The ISA-Bus

One blog to bind them all.

Updating Download Central again

After a break of six or seven months, I’ve started updating Download Central again. There are thirteen new Windows 3.1 Games:

  • Ambush, the implementation of an ancient board game also known as Rithmomachia.
  • Battle SAT, Battleship in space with interesting graphics and a slightly uncommon interface.
  • Blocks, a simple Concentration that’s interesting because it is fairly old (1991).
  • BrainWave, a 256-color shoot ’em up that takes place in your brain.
  • Dare to Dream, one of the relatively few graphic adventure games for Windows 3.1.
  • Life 3000, a Game of Life with many additional features.
  • Mario Blaster, a strange little game I added mainly because the VB4 source code is available.
  • MLC GuessIt! is a hangman written as a fundraising effort for the Minnesota Literacy Council. You can download two versions.
  • Parsec, Black Box with slightly different rules. There are two types of objects to locate, planets and stars.
  • Space Mines: Your task is to transport the supply modules in the bottom left corner of the screen to the space station in the top right corner of the screen, avoiding the black hole in the center and the mines moving across the screen.
  • Trio is a solitaire card game where you must find groups of three cards that form a trio. Cards have three attributes, color, shape, and quantity. To form a trio, these attributes must be all the same or all different.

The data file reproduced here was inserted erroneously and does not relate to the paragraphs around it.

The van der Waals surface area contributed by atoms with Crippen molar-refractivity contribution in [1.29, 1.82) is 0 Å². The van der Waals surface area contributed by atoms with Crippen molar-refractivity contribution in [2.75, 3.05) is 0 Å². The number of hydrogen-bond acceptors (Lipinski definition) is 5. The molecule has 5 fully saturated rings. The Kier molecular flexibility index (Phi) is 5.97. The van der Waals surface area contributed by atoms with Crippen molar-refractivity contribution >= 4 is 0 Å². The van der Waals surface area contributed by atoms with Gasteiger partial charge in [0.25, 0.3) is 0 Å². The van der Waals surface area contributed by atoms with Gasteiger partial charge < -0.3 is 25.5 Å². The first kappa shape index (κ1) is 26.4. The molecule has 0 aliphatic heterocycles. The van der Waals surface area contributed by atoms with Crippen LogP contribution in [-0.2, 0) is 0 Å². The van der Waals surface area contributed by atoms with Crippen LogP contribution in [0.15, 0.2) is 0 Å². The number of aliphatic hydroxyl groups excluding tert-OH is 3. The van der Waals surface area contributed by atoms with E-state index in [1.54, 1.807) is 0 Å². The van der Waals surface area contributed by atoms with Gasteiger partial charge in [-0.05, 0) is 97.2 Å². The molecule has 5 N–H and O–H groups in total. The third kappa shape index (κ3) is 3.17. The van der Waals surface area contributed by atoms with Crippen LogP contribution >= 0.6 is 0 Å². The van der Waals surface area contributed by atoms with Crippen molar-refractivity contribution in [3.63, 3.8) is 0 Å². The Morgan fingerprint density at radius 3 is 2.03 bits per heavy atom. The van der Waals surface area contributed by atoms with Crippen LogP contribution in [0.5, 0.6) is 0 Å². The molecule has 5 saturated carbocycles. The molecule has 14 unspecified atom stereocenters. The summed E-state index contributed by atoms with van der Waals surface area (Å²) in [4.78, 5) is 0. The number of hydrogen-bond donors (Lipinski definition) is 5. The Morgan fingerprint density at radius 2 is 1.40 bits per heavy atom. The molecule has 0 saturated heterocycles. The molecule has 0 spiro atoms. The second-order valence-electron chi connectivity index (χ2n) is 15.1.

• Triple YatZee is, well, Triple-Yahtzee with color scorepad and 3D dice.
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2 responses to “Updating Download Central again

  1. Daniel Saner February 13, 2012 at 00:05

    I always loved Battle SAT because it looked like one of those secret subterranean military command centres out of a Hollywood flick, like for example Wargames. A style that I didn’t really encounter again until DEFCON, which I think took that film for direct inspiration. Some other games by Introversion Software share these “what people in the 1980s thought to look futuristic” aesthetics. I really like the idea since it works on a different level of immersion: they don’t try to make you forget that you’re just playing on a computer, they make your computer the focus of the scenario and narrative and just ask you to imagine that it is somewhere else, or is doing something more than just play a game. With which I’m back at Wargames, and probably having interpreted way too much into what the author of Battle SAT was going for.

    • Gonnagan February 13, 2012 at 13:50

      That’s an interesting angle. I’ve often wondered why computers don’t feature much in computer games, and usually badly. There are tons of D&D licenses and ripoffs, but maybe one or two dozen good cyberpunk games. Strange.

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